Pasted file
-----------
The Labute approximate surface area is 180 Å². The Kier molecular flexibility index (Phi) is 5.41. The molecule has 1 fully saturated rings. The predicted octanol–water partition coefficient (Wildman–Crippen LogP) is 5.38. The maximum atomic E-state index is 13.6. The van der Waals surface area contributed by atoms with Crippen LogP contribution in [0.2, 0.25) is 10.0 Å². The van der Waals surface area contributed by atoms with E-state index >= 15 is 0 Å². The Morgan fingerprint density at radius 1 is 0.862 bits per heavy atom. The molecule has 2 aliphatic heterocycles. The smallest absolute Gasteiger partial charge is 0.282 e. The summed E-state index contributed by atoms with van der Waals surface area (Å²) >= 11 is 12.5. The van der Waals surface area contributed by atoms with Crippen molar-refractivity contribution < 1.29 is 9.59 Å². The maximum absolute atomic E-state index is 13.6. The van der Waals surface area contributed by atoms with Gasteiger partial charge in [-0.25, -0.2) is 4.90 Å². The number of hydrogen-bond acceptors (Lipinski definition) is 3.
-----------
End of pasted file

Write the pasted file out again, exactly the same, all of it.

The Labute approximate surface area is 180 Å². The Kier molecular flexibility index (Phi) is 5.41. The molecule has 1 fully saturated rings. The predicted octanol–water partition coefficient (Wildman–Crippen LogP) is 5.38. The maximum atomic E-state index is 13.6. The van der Waals surface area contributed by atoms with Crippen LogP contribution in [0.2, 0.25) is 10.0 Å². The van der Waals surface area contributed by atoms with E-state index >= 15 is 0 Å². The Morgan fingerprint density at radius 1 is 0.862 bits per heavy atom. The molecule has 2 aliphatic heterocycles. The smallest absolute Gasteiger partial charge is 0.282 e. The summed E-state index contributed by atoms with van der Waals surface area (Å²) >= 11 is 12.5. The van der Waals surface area contributed by atoms with Crippen molar-refractivity contribution < 1.29 is 9.59 Å². The maximum absolute atomic E-state index is 13.6. The van der Waals surface area contributed by atoms with Gasteiger partial charge in [-0.25, -0.2) is 4.90 Å². The number of hydrogen-bond acceptors (Lipinski definition) is 3.